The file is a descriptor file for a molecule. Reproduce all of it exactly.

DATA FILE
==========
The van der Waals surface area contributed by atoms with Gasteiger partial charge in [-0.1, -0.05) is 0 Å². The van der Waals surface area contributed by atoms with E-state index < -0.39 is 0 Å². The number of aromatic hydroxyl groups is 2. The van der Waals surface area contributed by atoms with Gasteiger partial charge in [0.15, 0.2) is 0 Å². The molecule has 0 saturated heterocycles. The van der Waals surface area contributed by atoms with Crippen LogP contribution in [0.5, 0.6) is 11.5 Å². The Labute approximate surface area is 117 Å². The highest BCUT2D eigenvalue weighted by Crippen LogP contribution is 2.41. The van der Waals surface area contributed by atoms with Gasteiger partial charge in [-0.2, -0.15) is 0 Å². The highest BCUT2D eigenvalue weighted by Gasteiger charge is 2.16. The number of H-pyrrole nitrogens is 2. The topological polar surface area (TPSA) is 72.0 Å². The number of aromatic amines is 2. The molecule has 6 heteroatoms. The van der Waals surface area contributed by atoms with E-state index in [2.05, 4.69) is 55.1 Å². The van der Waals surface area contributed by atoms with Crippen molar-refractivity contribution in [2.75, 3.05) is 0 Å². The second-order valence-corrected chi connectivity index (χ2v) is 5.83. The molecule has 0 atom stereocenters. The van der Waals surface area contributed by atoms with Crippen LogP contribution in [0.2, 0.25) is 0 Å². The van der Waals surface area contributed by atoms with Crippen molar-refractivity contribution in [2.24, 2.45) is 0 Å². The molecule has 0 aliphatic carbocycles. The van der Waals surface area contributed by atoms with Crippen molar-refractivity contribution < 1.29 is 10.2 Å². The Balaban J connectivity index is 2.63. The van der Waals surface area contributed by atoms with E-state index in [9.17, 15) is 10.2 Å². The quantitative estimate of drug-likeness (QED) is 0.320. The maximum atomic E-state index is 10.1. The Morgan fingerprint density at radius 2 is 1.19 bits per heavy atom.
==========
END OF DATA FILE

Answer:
The van der Waals surface area contributed by atoms with Gasteiger partial charge in [-0.1, -0.05) is 0 Å². The van der Waals surface area contributed by atoms with E-state index < -0.39 is 0 Å². The number of aromatic hydroxyl groups is 2. The van der Waals surface area contributed by atoms with Gasteiger partial charge in [0.15, 0.2) is 0 Å². The molecule has 0 saturated heterocycles. The van der Waals surface area contributed by atoms with Crippen LogP contribution in [0.5, 0.6) is 11.5 Å². The Labute approximate surface area is 117 Å². The highest BCUT2D eigenvalue weighted by Crippen LogP contribution is 2.41. The van der Waals surface area contributed by atoms with Gasteiger partial charge in [-0.2, -0.15) is 0 Å². The highest BCUT2D eigenvalue weighted by Gasteiger charge is 2.16. The number of H-pyrrole nitrogens is 2. The topological polar surface area (TPSA) is 72.0 Å². The number of aromatic amines is 2. The molecule has 6 heteroatoms. The van der Waals surface area contributed by atoms with E-state index in [2.05, 4.69) is 55.1 Å². The van der Waals surface area contributed by atoms with Crippen molar-refractivity contribution in [2.75, 3.05) is 0 Å². The second-order valence-corrected chi connectivity index (χ2v) is 5.83. The molecule has 0 atom stereocenters. The van der Waals surface area contributed by atoms with Crippen LogP contribution in [0.2, 0.25) is 0 Å². The van der Waals surface area contributed by atoms with Crippen molar-refractivity contribution in [2.24, 2.45) is 0 Å². The molecule has 0 aliphatic carbocycles. The van der Waals surface area contributed by atoms with Crippen molar-refractivity contribution < 1.29 is 10.2 Å². The Balaban J connectivity index is 2.63. The van der Waals surface area contributed by atoms with E-state index in [9.17, 15) is 10.2 Å². The quantitative estimate of drug-likeness (QED) is 0.320. The maximum atomic E-state index is 10.1. The Morgan fingerprint density at radius 2 is 1.19 bits per heavy atom.